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Please note: The Frank Talk articles listed below contain historical material. The data provided was current at the time of publication. For current information regarding any of the funds mentioned in these presentations, please visit the appropriate fund performance page.

Did the Government Shutdown Help the Economy?

December 6, 2013

From New Delhi to San Francisco to London, and finally back in San Antonio, I’ve been communicating one consistent theme to investors: Follow the money.

What’s really important in following the money is for investors to not get caught up in the negative web spun by the media. There’s a lot of drama these days about Obamacare and Washington dysfunction. Take the government shutdown in October, when the House and Senate fought over the debt ceiling. Economic data wasn’t released, services were halted, national parks were closed, and “non-essential” government workers were told to stay home.

As a result, GDP was expected to collapse.

Yet, data released this week reveal a different, stronger image of the U.S. economy. I think Shakespeare would deem the media’s fear mongering tactics as “Much Ado About Nothing.”

Third-quarter GDP growth was recently revised to 3.6 percent, much higher than the estimated 2.8 percent figure. In November, more jobs were created and the unemployment rate fell to 7 percent. Not a spectacular result, but better than expected.

Perhaps people are gaining confidence in the U.S. economy, as figures show a buying spree in large purchases of new homes and vehicles.
In October, U.S. new home sales rebounded from a one-year low. According to Bloomberg, sales increased more than 25 percent, despite “this year’s increase in borrowing costs and property values.” As a “sign of growing momentum” for the housing market, applications for building permits also climbed to a five-year high, says Bloomberg.

Many garages will be filled with new cars and more expensive trucks and sport utility vehicles, as 16 million automobiles were sold in November, the fastest pace since February 2007, according to Autodata. American automobile makers “drove the blistering sales month,” with General Motors sales growing nearly 14 percent and Chrysler sales increasing 16 percent in November, says USA Today.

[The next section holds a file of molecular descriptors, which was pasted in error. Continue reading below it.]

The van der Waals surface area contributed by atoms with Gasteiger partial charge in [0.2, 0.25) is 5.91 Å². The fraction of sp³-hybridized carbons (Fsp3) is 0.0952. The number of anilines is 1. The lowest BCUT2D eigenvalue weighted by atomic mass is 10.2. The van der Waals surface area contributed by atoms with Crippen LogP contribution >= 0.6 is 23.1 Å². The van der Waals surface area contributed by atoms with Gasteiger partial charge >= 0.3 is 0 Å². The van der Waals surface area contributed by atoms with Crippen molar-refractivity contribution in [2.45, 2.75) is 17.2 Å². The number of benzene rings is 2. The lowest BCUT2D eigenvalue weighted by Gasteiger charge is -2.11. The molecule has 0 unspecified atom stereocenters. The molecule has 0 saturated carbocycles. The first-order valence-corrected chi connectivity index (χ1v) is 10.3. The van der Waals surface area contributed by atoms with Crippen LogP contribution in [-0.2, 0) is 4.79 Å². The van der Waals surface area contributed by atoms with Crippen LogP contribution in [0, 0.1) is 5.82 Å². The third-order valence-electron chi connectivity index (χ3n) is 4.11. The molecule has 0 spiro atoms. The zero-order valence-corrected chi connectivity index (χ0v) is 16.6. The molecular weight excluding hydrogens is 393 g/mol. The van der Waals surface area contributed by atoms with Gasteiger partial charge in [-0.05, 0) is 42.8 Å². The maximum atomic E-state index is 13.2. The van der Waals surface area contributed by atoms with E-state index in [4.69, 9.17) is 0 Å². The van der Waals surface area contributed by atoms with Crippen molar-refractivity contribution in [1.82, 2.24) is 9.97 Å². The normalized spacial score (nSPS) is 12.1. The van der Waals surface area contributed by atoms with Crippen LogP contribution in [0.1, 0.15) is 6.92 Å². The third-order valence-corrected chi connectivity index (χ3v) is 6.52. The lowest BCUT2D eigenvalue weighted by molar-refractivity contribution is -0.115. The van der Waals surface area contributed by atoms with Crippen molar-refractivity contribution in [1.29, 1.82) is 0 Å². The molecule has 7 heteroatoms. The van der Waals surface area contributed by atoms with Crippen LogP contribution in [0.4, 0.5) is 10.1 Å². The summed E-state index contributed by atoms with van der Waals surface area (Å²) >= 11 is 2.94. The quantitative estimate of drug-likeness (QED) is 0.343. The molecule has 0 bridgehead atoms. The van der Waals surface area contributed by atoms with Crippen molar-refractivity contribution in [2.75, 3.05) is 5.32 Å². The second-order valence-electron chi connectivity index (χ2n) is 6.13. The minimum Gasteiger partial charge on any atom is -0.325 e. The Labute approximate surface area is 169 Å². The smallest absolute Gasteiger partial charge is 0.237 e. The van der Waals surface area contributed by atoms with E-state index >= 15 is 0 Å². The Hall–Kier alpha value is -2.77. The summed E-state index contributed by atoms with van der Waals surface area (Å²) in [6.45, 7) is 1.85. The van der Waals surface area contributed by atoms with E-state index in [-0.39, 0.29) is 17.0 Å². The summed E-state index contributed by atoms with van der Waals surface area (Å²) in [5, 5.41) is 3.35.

These facts support what we’ve been seeing in the U.S. purchasing manager’s index (PMI), which climbed to a ten-month high in November. Generally, PMIs are a leading indicator of future economic trends.

So, we shouldn’t hope for a government shutdown again … or should we?

Here’s a Simple Way to Follow the Money: Look for the leaders and understand the laggards. Here’s a chart showing the top sector performance among the S&P 500 Index since January. With the revolution occurring in the health care industry, the sector has seen an incredible 40 percent increase, closely followed by consumer discretionary. Industrials stocks, which rose about 35 percent, have gotten a boost from PMI’s jumper cables.

Meanwhile, defensive areas such as telecommunications and utilities have lagged, as rising interest rates have made these defensive companies’ dividend yields less desirable.

Annual Births in China, in Millions
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To get an idea of the companies held in each of these sectors, the following are the largest stocks in terms of market capitalization: In industrials, General Electric (GE) is the biggest; in consumer discretionary, Amazon (AMZN) takes the lead; and in health care, it’s Johnson & Johnson (JNJ).

On a year-to-date basis, in industrials, airlines such as Delta (DAL), have taken off. Among discretionary stocks, Netflix (NFLX) is the leader, and within the health care sector, biotechnology companies, such as Celgene (CELG), have increased the most.

Every American Born Will Need...
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Ranking sectors and stocks this way, it’s easy to follow the leaders. It’s like Newton’s First Law of Motion: once in motion, these stocks tend to stay in motion.

We’ve applied this top-down strategy to the MegaTrends Fund (MEGAX). We believe this way of looking at sectors helped the fund outperform its Lipper peers with less risk over the last year.

Every American Born Will Need...
click to enlarge

In other words, over this time period, the fund is in “Seattle.”

In the investment business, we often chart funds on a matrix of risk and return. The top left quadrant offers the greatest return for less risk, which is where you want your investments to be. If you imagine the matrix as a map of the U.S., you’d want your portfolio to land in “Seattle.”

The bottom right quadrant is where an investment has produced below-average returns with above-average risk. In our map analogy, you don’t want to find your portfolio in “Miami.”